THERE is no more diminishing experience in the political world than an appearance before one of the high-powered committees of the US Congress.
Other politicians, military men and senior civil servants are familiar with the atmosphere and prepared for the directness of the questions but for those coming from more sheltered backgrounds it must be an ordeal. That was certainly the case for the inquisition of Akio Toyoda, the boss of Toyota, on Wednesday. Japanese businessmen are not accustomed to accounting for their performance in public and Mr Toyoda was probably squirming inwardly as he explained why his company's three basic principles, which had served it well for so long, had been distorted as the result of too-rapid expansion.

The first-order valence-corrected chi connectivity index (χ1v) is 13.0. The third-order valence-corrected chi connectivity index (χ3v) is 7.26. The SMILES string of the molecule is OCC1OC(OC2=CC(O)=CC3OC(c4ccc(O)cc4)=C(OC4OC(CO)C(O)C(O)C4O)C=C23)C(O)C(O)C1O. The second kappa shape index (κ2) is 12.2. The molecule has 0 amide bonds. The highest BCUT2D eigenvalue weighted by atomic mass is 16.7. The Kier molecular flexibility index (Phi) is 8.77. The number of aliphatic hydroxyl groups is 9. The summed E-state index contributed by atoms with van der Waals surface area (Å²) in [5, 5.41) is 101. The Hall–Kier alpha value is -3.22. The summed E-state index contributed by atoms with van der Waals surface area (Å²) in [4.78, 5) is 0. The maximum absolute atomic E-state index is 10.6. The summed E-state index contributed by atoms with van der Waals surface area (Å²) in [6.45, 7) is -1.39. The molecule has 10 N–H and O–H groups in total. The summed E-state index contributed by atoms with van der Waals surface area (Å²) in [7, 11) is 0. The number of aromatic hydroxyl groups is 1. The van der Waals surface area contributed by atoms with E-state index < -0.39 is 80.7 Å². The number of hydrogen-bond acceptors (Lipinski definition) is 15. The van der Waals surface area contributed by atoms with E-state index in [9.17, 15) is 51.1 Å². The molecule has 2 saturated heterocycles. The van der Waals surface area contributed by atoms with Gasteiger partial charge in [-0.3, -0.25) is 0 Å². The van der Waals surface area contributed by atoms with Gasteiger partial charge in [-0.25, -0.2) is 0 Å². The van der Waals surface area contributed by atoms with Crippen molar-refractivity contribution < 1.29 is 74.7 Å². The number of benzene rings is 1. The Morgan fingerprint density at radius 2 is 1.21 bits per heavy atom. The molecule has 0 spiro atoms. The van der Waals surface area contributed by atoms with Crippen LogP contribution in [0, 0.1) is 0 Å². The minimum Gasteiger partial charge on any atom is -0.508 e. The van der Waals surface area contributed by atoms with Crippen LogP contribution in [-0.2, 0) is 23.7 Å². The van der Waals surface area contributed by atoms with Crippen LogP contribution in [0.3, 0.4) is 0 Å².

It has been interesting to observe the rapid learning curve which Toyota's management has had to climb in the past few months. Its original reaction to complaints about sticking accelerators and faulty brakes was to say very little and carry out repairs quietly. When that became impossible it ran very defensive advertising in the press which still insisted that Toyota cars were safe. More recently its advertisements have been open in admitting a problem and emphasizing the speed which it is being dealt with. Mr Toyoda's appearance in Washington, in front of TV and press cameras and at the mercy of the committee members was the ultimate shaming of a once proud Japanese company.